That Mr. Bluebird roosting on Gov. Charlie Crist's shoulder has sure left a pile of political poo-poo on his nice senatorial suit of ambition.
You know things aren't going well on the journey to the Potomac when even Crist's hometown Republicans have started to treat the governor with all the love and respect of Tiger Woods' wife discovering her husband makes Hedonism II look like Lourdes.
A few days ago a straw poll conducted by Pinellas County Republicans resulted in a 106-54 slapdown of Crist in favor of his GOP U.S. Senate primary opponent, former Florida House Speaker Marco Rubio. This would be like Frank Sinatra losing out to Bob Dylan's Christmas album in a straw vote conducted in Hoboken.
Now it is certainly true a straw vote taken in any political climate has about as much legitimacy as Afghanistan's last presidential election. Perhaps it would be unfair to suggest the fix was in against the governor by the Rubio forces in the Pinellas straw vote, but yes, that was probably the late Chicago Mayor Richard J. Daley beaming with pride from his perch up in the greased palm in the sky.
This was supposed to be a cakewalk for the governor, who entered office on a wave of popular support, which has slowly eroded away as Rubio steadily has emerged as the beefcake boy of the Glenn Beck tea bag fellow travelers. Fun group.
The Pinellas straw vote has come on the heels of several other similar test matches around the state in which Rubio has deftly managed to consistently come out ahead of Crist. The straw polls in and of themselves, while meaningless, have nevertheless chipped away at Crist's image of invulnerability and inevitability of becoming the Republican Senate candidate. And in public life, fairly or not, perception can quickly become reality.
Governor? Welcome to reality. And it isn't pretty, is it?
And thus Mr. Zippity-Doo-Dah now has found himself in the political grudge match of his heretofore pretty unruffled hustings career. More pointedly, if Crist doesn't do something now to begin to reverse Rubio's challenge, by this time next year the governor might have to get a real job. Uh-oh.
Things have always come easy to Charlie Crist — the Florida Senate, education commissioner, attorney general and eventually governor. It's amazing just how far a warm smile, a firm handshake and spit-polished shoes can carry one in life. This has been like having Pat Sajak running the state.
So it is that the governor, for all his charm and warmth and hail fellow well met persona, has discovered he runs the risk of becoming Tallahassee's answer to Arthur Miller's Willie Loman — a man who is liked, but not well liked.
While Rubio is running up more magazine cover stories than David Hasselhoff's latest rehab stint, Charlie Crist has to ask himself a simple question, or two. Just how badly does he want to be Florida's next U.S. senator? How hard is he willing to fight for it?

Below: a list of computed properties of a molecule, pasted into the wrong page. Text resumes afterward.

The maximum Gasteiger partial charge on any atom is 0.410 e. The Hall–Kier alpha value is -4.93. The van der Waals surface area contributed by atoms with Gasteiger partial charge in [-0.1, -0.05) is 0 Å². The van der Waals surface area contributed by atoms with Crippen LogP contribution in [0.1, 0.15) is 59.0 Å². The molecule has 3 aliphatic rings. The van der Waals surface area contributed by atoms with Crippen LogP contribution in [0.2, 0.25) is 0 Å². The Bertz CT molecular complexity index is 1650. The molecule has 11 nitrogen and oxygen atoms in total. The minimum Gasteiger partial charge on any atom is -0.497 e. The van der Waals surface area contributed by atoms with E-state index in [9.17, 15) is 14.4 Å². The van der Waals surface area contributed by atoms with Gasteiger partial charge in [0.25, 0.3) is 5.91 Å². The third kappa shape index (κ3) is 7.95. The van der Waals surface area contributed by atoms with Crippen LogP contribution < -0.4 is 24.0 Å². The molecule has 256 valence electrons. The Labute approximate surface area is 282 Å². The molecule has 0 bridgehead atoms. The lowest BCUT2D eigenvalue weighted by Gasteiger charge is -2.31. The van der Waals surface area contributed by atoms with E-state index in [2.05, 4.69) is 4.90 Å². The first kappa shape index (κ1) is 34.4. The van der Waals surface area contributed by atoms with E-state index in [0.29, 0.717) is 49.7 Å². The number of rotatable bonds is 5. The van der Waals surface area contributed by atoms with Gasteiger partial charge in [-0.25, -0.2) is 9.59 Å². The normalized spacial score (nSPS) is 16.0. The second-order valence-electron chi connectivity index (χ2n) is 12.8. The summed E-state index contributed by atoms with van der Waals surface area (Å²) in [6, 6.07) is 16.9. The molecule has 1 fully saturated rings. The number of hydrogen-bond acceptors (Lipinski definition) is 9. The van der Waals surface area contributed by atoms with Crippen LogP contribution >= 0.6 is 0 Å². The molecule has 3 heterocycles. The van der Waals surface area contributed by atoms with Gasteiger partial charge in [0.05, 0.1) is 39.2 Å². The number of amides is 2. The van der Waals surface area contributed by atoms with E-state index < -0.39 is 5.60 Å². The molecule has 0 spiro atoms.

Somehow, the governor's opponents had gained some traction in portraying Crist as a Republican conservative apostate, which is a bit like suggesting the Dalai Lama is an international playboy. Indeed, Mr. Happy-Happy-Joy-Joy has received some very good, very sound advice on how recoup his political mojo — be more gubernatorial, execute a few more people, avoid even fist-bumping a Democrat.
You could also add this — Charlie Crist needs to get angry, roiled, wadded and royally honked-off, or words to that effect.
There are no rules in a knife fight. And as the governor is learning much to his dismay, his problems with Rubio have precious little to do ultimately with doubts about his conservative bona fides, or his administrative policies, or whether he once appeared on a dais with the president of the United States. Oh, the phony horror of it all.
Charlie Crist's real problem is that his graciousness, his perennial sunny disposition, have allowed his opponents to cast him as a milquetoast. He's Robert Vaughn cowering in a corner in The Magnificent Seven. He is allowing himself to be tagged as wimp. Charlie Crist is soft on — Charlie Crist. And in politics, that is the death penalty.
All pols love to blather on about how much of a fighter they are, fighting for you and you and you. Why, you'd think the political scene was filled with a bunch of Mike Tysons.
Still, the public does seem to warm to the image of a fighter. When it comes to Crist, what the body politic is getting is the slapped soldier in Patton.
So if the governor really wants to be the next senator, he better get in touch with his inner Sean Penn and quick. Give 'em hell, Charlie. Has sort of a retro ring to it, doesn't it?
Hey, it worked for Harry Truman. Oops, he was a dreaded Democrat. Sorry.